Here is the abstract you requested from the dpc_2019 technical program page. This is the original abstract submitted by the author. Any changes to the technical content of the final manuscript published by IMAPS or the presentation that is given during the event is done by the author, not IMAPS.
|Process Control for Advanced Packaging Metallization|
|Keywords: Metrology, Breakdown Products, Contaminants|
|Despite advances in optical interconnect, metal interconnect remains the dominant technology, however the type and diversity of metal structures is rapidly changing. Wire-bonding cannot meet required interconnect density and is being replaced with electrodeposition-based flip chip technology. Modern packaging scheme required high diversity of interconnects within the same device: RDL, mircobump, pillar, TSV, tall (mega) pillar, etc. using sequential deposition of different metals such as Cu, Ni, SnAg/Sn, Au. Diverse challenging requirement leads to evolution of chemistries and process control approaches. Many 20th century chemistries were limited to 1 organic additive for Cu process. Today, up to 4 individual additives are used to dial the process. While most of semiconductor front end processing enjoys the luxury of single-use chemistry, it is not yet considered a viable option for electrodeposition. The same electrolyte can be used for processing over 1000 parts in replenishment mode. Maintaining performance under these conditions requires close monitoring of component breakdown and contaminants accumulated in the processes. There is also a real possibility for disproportional trends for individual components of replenishment package. It is no longer enough to monitor just main 3-6 components of the bath. Successful high volume metallization for advanced packaging requires comprehensive metrology/process control. Presentation will provide specific examples of metrology and process control strategy for various metallization solution with emphasize on breakdown products and contaminants. There is no single technology which can cover diversity of metrology needs. CVS is a versatile technology which can be used not only for control of main additives but also to monitor breakdown products of accelerator, suppressor, leveler, Cu(I) contaminants, H2O2 contaminant and even leached photoresist. In case of Ni chemistry, it is useful to monitor breakdown products of sulfamate. UV-Vis spectroscopy shines at monitoring of leached photoresists, Fe(III), breakdown products of sulfamate as well as control of many main components: Cu, Ni, Co, Au, additives. ICP is the best for ultra low level of metal contaminants which can harms deposition process, as well as low level of some target components, like Tl in Au. Novel approach is developed to track additive turnover process based on ICP results. HPLC is valuable to characterize multiple breakdown products of organic additives, while ion chromatography helps to track transformation of ions, such as oxidation of sulfite to sulfate in Au solution. Surface tension aids monitoring of surfactants and their degradation. It is important to differentiate between R&D study and robust “fit-to-purpose” practical process control. While Ion Chromatography approach would be more appropriate for academic study and perhaps process development, simple robust methods like titration, specific gravity are preferable for industrial process control. Similarly, HPLC is a great scientific tool but CVS, spectroscopy and titration are better fit and safer alternative for in-fab operation. Presentation will provide specific examples and comparative analysis of different analytical methods.|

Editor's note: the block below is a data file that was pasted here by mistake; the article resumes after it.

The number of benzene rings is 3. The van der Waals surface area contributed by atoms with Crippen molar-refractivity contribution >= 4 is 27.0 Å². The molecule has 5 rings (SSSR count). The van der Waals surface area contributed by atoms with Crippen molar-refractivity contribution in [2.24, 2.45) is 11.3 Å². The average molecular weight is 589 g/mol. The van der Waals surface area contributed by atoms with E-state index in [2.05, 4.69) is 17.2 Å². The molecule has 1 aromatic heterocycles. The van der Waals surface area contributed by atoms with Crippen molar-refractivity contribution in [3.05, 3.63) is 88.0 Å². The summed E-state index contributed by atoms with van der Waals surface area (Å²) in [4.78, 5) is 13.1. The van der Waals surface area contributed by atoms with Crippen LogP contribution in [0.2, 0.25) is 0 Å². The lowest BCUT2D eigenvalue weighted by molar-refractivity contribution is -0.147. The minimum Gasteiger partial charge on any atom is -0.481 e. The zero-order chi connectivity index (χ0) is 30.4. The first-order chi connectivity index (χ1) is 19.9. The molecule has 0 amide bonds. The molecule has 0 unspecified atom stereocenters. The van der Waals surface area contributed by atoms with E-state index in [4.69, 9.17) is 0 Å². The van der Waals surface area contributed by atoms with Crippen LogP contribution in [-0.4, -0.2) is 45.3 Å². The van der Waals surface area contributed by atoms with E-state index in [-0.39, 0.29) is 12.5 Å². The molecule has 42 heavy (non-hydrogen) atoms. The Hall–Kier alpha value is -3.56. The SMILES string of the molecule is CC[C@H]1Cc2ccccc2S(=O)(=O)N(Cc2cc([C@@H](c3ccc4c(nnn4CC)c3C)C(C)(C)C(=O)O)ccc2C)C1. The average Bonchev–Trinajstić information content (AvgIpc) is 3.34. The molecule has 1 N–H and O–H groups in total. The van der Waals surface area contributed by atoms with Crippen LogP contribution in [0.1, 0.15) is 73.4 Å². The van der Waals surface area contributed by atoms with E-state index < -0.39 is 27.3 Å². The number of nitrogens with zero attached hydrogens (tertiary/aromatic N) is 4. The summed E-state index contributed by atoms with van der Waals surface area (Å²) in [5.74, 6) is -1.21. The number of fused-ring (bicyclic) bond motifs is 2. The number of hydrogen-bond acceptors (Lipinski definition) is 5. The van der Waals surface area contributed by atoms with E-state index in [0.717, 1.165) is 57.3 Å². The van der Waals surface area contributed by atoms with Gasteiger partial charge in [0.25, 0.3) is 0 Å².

|Eugene Shalyt, Vice President of R&D